Description

The listing price of residential rental real estate is dependent upon property specific attributes. These attributes involve data that can be tabulated as categorical and continuous predictors. The forecasting model

The listing price of residential rental real estate is dependent upon property specific attributes. These attributes involve data that can be tabulated as categorical and continuous predictors. The forecasting model presented in this paper is developed using publicly available, property specific information sourced from the Zillow and Trulia online real estate databases. The following fifteen predictors were tracked for forty-eight rental listings in the 85281 area code: housing type, square footage, number of baths, number of bedrooms, distance to Arizona State University’s Tempe Campus, crime level of the neighborhood, median age range of the neighborhood population, percentage of the neighborhood population that is married, median year of construction of the neighborhood, percentage of the population commuting longer than thirty minutes, percentage of neighborhood homes occupied by renters, percentage of the population commuting by transit, and the number of restaurants, grocery stores, and nightlife within a one mile radius of the property. Through regression analysis, the significant predictors of the listing price of a rental property in the 85281 area code were discerned. These predictors were used to form a forecasting model. This forecasting model explains 75.5% of the variation in listing prices of residential rental real estate in the 85281 area code.

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  • 2019-05

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An improved mathematical formulation for the carbon capture and storage (CCS) problem

Description

Carbon Capture and Storage (CCS) is a climate stabilization strategy that prevents CO2 emissions from entering the atmosphere. Despite its benefits, impactful CCS projects require large investments in infrastructure, which

Carbon Capture and Storage (CCS) is a climate stabilization strategy that prevents CO2 emissions from entering the atmosphere. Despite its benefits, impactful CCS projects require large investments in infrastructure, which could deter governments from implementing this strategy. In this sense, the development of innovative tools to support large-scale cost-efficient CCS deployment decisions is critical for climate change mitigation. This thesis proposes an improved mathematical formulation for the scalable infrastructure model for CCS (SimCCS), whose main objective is to design a minimum-cost pipe network to capture, transport, and store a target amount of CO2. Model decisions include source, reservoir, and pipe selection, as well as CO2 amounts to capture, store, and transport. By studying the SimCCS optimal solution and the subjacent network topology, new valid inequalities (VI) are proposed to strengthen the existing mathematical formulation. These constraints seek to improve the quality of the linear relaxation solutions in the branch and bound algorithm used to solve SimCCS. Each VI is explained with its intuitive description, mathematical structure and examples of resulting improvements. Further, all VIs are validated by assessing the impact of their elimination from the new formulation. The validated new formulation solves the 72-nodes Alberta problem up to 7 times faster than the original model. The upgraded model reduces the computation time required to solve SimCCS in 72% of randomly generated test instances, solving SimCCS up to 200 times faster. These formulations can be tested and then applied to enhance variants of the SimCCS and general fixed-charge network flow problems. Finally, an experience from testing a Benders decomposition approach for SimCCS is discussed and future scope of probable efficient solution-methods is outlined.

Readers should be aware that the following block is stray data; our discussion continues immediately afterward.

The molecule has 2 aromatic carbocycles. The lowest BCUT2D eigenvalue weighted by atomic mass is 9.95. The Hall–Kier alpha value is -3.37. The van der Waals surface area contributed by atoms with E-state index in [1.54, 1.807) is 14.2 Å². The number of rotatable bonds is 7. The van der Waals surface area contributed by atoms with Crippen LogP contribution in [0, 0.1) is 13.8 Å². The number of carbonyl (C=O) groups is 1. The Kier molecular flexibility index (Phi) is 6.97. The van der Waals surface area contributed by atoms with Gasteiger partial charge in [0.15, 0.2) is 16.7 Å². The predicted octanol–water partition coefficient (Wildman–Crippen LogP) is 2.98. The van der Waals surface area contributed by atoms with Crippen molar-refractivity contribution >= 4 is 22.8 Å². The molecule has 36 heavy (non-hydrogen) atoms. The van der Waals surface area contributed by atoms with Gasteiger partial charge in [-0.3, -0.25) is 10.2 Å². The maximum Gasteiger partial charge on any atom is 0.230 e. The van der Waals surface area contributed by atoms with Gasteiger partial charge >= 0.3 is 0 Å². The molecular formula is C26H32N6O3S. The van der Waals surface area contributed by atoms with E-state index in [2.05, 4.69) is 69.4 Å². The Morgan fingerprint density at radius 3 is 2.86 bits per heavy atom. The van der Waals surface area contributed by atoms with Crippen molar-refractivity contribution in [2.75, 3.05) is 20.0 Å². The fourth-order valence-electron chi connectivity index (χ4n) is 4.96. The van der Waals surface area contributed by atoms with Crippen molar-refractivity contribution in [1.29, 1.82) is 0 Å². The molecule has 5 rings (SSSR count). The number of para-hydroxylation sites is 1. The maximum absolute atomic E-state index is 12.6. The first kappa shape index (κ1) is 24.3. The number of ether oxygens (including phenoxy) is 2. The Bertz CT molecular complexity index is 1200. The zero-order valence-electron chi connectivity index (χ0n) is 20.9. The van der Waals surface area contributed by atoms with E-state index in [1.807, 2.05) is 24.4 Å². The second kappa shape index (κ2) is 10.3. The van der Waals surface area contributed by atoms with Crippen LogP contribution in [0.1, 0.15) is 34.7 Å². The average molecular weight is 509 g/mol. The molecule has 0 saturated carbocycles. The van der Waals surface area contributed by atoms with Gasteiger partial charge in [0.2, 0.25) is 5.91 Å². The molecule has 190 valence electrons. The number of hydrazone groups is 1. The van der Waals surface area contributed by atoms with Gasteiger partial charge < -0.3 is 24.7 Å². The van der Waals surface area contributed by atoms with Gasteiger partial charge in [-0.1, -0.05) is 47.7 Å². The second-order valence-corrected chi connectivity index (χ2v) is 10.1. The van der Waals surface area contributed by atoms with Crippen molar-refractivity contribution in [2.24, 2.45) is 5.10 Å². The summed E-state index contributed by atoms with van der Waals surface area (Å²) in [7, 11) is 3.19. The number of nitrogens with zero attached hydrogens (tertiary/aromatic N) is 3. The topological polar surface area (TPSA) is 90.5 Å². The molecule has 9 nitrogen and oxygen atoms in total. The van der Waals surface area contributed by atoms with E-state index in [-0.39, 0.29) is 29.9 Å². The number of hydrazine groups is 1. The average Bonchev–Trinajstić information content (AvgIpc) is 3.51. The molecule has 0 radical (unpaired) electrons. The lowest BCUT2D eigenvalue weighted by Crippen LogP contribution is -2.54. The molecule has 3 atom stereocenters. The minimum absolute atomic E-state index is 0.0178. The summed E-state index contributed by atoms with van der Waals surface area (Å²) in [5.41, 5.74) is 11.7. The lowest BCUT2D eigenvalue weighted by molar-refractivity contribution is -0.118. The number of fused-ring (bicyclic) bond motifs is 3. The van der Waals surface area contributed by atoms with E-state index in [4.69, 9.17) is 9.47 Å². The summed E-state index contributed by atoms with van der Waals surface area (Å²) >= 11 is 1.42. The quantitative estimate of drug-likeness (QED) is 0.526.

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Date Created
  • 2017

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Global Optimization Using Piecewise Linear Approximation

Description

Global optimization (programming) has been attracting the attention of researchers for almost a century. Since linear programming (LP) and mixed integer linear programming (MILP) had been well studied in early